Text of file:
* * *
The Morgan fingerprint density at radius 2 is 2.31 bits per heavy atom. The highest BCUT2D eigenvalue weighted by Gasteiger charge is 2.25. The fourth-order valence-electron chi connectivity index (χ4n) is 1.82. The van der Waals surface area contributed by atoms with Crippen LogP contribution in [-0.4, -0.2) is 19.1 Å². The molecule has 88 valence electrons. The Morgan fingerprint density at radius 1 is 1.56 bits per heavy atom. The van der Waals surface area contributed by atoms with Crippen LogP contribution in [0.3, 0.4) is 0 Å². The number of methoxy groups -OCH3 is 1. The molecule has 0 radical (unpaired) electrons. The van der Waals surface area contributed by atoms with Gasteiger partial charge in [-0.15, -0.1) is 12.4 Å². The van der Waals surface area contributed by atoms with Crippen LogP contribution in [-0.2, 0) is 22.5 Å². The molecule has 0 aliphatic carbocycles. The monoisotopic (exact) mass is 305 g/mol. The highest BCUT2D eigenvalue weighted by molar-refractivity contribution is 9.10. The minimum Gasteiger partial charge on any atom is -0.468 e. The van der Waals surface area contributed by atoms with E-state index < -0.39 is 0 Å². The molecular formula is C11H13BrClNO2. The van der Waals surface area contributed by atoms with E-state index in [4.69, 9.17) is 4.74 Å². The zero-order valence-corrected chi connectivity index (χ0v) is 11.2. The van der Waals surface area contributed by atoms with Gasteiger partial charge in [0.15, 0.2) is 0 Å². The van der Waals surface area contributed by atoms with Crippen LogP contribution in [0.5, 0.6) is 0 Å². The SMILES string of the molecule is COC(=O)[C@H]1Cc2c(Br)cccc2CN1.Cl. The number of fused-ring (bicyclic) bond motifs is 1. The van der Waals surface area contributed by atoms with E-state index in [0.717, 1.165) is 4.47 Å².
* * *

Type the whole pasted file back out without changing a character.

The Morgan fingerprint density at radius 2 is 2.31 bits per heavy atom. The highest BCUT2D eigenvalue weighted by Gasteiger charge is 2.25. The fourth-order valence-electron chi connectivity index (χ4n) is 1.82. The van der Waals surface area contributed by atoms with Crippen LogP contribution in [-0.4, -0.2) is 19.1 Å². The molecule has 88 valence electrons. The Morgan fingerprint density at radius 1 is 1.56 bits per heavy atom. The van der Waals surface area contributed by atoms with Crippen LogP contribution in [0.3, 0.4) is 0 Å². The number of methoxy groups -OCH3 is 1. The molecule has 0 radical (unpaired) electrons. The van der Waals surface area contributed by atoms with Gasteiger partial charge in [-0.15, -0.1) is 12.4 Å². The van der Waals surface area contributed by atoms with Crippen LogP contribution in [-0.2, 0) is 22.5 Å². The molecule has 0 aliphatic carbocycles. The monoisotopic (exact) mass is 305 g/mol. The highest BCUT2D eigenvalue weighted by molar-refractivity contribution is 9.10. The minimum Gasteiger partial charge on any atom is -0.468 e. The van der Waals surface area contributed by atoms with E-state index < -0.39 is 0 Å². The molecular formula is C11H13BrClNO2. The van der Waals surface area contributed by atoms with E-state index in [4.69, 9.17) is 4.74 Å². The zero-order valence-corrected chi connectivity index (χ0v) is 11.2. The van der Waals surface area contributed by atoms with Gasteiger partial charge in [0.15, 0.2) is 0 Å². The van der Waals surface area contributed by atoms with Crippen LogP contribution in [0.5, 0.6) is 0 Å². The SMILES string of the molecule is COC(=O)[C@H]1Cc2c(Br)cccc2CN1.Cl. The number of fused-ring (bicyclic) bond motifs is 1. The van der Waals surface area contributed by atoms with E-state index in [0.717, 1.165) is 4.47 Å².